Thursday, June 7, 2012


The headquarters of Mount Meru Group is a Spartan affair arrived at via a deeply portholed all-weather road that winds through the Arusha industrial area.

Arusha is an unusual site for an enterprise that has regional ambitions but Managing Director Atul Mittal likes it that way.

“I relocated to Dar es Salaam briefly …. I was born here everybody knows me. Here I am a person in Dar when people seem they see money,” he says.

The center piece of the complex is an oil refinery that processes up to 50,000 tonnes of oil seed annually. Not the biggest of its plants but it is the stepping stone off which Mt Meru is expanding aggressively into regional seed oil production.

Starting as a petroleum product distributor in 1978 the company branched out into oil seed oil production in 1993, and two years ago set up camp in Lira to mill soya seed oil.

“At 200,000 tonnes per annum production capacity it is the biggest single investment in northern Uganda,” Atul said.

He estimates that up to 30,000 farmers supply the $30m (sh75b) plant but laments that it is operating at barely a tenth of its full capacity.

“We made the investment on the promise that certain incentives will be afforded the industry but these have not come through,” Atul said.

Soya farmers in the region bumped up production to 30,000 tonnes from 5000 tonnes before Mt Meru entered the fray.

For the last three years Mt Meru Millers have been spearheading a Uganda Oil Seed Producers & Processors attempt to have products manufactured from local oil seed be VAT zero rated.

By making them zero rated the manufacturers would not charge VAT on their finished goods while being allowed to claim VAT they had been charged by their suppliers.

“So if assuming I now charge sh118,000 for a 20 liter jerry can of cooking oil if I am zero rated I will reduce my price to sh100,000 of the 18% I have  cut of the top of the price about 3 to 4% would go to the end consumer, 10 – 12% to the farmer in increased prices for his crop and the rest to me as the manufacturer,” Atul said.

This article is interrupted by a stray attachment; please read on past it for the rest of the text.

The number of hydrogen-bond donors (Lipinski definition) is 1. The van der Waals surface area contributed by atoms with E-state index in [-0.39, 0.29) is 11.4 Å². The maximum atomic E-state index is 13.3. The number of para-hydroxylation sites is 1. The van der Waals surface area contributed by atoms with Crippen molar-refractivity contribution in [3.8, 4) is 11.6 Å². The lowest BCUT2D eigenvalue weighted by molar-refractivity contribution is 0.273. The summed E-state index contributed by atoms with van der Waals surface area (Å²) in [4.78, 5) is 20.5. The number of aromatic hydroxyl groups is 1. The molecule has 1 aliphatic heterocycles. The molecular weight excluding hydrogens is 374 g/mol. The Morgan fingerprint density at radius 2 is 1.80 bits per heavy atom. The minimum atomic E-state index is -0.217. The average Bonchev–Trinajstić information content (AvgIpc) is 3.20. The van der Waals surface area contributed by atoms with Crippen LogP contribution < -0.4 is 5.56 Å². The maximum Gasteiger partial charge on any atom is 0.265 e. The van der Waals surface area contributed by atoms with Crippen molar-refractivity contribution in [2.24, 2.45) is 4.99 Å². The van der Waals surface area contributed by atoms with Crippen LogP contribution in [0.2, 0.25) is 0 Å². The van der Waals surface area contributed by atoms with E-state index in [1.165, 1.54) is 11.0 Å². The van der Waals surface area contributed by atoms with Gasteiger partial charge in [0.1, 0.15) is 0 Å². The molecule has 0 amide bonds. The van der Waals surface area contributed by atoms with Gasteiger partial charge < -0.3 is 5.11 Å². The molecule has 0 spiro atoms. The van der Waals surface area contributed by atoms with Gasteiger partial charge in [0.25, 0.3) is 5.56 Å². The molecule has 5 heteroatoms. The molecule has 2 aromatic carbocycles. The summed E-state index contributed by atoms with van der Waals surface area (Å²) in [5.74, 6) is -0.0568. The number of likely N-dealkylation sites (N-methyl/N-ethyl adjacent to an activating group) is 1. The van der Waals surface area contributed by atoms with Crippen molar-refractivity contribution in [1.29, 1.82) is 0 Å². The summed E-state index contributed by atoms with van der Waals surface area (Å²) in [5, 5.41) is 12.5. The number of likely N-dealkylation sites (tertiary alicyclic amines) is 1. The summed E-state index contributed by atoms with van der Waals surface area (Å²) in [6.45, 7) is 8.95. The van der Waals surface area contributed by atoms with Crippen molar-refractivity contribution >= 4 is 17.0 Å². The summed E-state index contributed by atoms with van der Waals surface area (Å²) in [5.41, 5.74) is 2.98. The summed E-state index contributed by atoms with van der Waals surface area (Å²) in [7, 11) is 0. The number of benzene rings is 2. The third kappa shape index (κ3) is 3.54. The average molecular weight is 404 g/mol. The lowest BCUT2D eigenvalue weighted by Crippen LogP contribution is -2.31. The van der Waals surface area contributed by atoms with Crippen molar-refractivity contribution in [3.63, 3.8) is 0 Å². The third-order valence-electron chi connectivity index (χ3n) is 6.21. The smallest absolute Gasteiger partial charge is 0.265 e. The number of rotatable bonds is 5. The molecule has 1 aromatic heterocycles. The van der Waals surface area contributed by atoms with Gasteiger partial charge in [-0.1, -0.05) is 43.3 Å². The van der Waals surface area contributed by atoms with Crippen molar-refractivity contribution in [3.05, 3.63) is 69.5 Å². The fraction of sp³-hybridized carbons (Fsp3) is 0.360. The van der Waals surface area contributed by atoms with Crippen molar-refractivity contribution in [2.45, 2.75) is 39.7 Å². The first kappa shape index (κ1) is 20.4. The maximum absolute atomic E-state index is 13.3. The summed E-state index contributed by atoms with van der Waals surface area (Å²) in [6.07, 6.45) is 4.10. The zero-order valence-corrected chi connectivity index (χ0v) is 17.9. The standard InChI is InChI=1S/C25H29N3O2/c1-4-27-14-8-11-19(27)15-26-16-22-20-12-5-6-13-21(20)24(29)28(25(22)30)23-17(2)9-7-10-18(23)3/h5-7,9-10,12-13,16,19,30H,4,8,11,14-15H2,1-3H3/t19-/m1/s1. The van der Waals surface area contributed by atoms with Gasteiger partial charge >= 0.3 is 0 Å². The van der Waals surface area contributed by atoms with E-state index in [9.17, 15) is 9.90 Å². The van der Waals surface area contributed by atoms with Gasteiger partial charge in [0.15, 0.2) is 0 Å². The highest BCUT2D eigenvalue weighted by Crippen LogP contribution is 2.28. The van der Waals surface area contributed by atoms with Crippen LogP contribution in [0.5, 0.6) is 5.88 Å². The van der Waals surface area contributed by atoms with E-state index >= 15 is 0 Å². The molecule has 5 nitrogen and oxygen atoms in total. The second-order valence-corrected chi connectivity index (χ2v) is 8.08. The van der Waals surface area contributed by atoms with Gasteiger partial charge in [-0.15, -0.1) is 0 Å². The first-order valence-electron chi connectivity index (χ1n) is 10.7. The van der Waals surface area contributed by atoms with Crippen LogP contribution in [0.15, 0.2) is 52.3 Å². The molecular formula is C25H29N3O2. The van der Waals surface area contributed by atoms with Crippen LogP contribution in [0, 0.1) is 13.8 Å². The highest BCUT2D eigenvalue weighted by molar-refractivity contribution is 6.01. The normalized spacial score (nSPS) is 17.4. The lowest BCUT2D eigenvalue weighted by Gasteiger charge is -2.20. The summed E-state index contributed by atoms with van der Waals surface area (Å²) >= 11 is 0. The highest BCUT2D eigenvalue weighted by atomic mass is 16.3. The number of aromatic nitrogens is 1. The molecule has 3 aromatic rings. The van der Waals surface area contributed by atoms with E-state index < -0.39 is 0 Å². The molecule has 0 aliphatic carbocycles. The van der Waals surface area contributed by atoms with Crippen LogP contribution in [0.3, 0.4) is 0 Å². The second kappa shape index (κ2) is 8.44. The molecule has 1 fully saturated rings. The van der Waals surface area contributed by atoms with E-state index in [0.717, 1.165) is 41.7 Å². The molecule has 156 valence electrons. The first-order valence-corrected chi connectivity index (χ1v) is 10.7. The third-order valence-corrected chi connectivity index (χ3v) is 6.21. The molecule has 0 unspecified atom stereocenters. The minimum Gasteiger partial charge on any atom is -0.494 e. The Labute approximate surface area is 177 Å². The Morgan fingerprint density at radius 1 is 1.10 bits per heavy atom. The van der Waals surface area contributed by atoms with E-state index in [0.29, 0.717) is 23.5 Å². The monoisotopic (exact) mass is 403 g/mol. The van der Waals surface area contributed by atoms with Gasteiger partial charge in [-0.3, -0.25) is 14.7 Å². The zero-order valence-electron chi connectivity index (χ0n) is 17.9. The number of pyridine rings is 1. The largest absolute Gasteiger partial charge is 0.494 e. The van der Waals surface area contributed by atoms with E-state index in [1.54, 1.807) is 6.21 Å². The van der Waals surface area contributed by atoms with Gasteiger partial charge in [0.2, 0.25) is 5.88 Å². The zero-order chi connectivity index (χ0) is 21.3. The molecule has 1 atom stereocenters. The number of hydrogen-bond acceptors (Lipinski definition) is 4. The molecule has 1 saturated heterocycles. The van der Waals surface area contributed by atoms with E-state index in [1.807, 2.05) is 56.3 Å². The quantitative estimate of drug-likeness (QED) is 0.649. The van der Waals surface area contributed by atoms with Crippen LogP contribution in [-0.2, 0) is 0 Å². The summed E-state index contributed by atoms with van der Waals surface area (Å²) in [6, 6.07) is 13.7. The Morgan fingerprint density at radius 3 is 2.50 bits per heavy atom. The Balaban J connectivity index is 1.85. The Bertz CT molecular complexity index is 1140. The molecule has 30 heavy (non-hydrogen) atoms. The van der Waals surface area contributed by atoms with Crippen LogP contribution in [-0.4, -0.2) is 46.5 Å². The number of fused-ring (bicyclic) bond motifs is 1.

The logic would be that the farmer thus incentivized would up production to benefit from the better prices and it seems to have worked in Tanzania.

In 2010/11 Tanzania made all products from locally produced seed oil zero rated a year later Finance minister Mustafa Mkulo reported that as result of this measure oil seeds -- sunflower, ground nut and sesame production had doubled.

“This is the only sustainable way Uganda can support the industry – the farmer wins, the manufacturer wins and the government wins because of greater job creation, more investment into the sector and therefore more taxes,” he said.

However numerous presentations to government have come up against a stone wall, but it is hoped that government’s new drive to make economic growth more inclusive in coming years will smile favourably on the proposal.

Finance ministry officials were unavailable to comment at the time of going to press. In private one official said the proposal is unlikely to be included in next week’s budget as government was struggling to save every bit of revenue they could get their hands on.

Almost a decade ago the umbrella body Oil Seed Processors and Producers had lobbied to be afforded the same benefits as palm oil investor BIDCO, but government officials at the time argued the two sectors were not comparable with the perennial crop palm having a longer gestation period before full production in 15 years.

The Government signed an agreement with BIDCO in 2003, which included a 25-year corporation tax holiday, a 17-year holiday from VAT, zero import, customs and excise duties on imported equipment and zero withholding tax on interest on loans.

BIDCO, which has gone into limited production, was also promised 36,000 hectares of land to lease, but currently has under 10,000 hectares under palm.

But Atul argues that incentivizing oil seed will have little no impact on BIDCO’s project.

“Uganda’s oil seed demand stands at about 150,000 tonnes annually, currently total local production is about half that so there is he scope for growth and it would be in government’s interest to support as many players as possible,” he said.

Besides he added that palm oil’s natural habitat in Uganda is confined to the islands and Bundibugyo so other farmers around the country would not benefit.

Uganda is key to Mount Meru’s investment plans but Atul remains unfazed.

“By this time next year our plants in Rwanda and Zambia – which will be the biggest refinery in Africa outside South Africa will have gone into production, Uganda will take some time but I know it will come through one day.”

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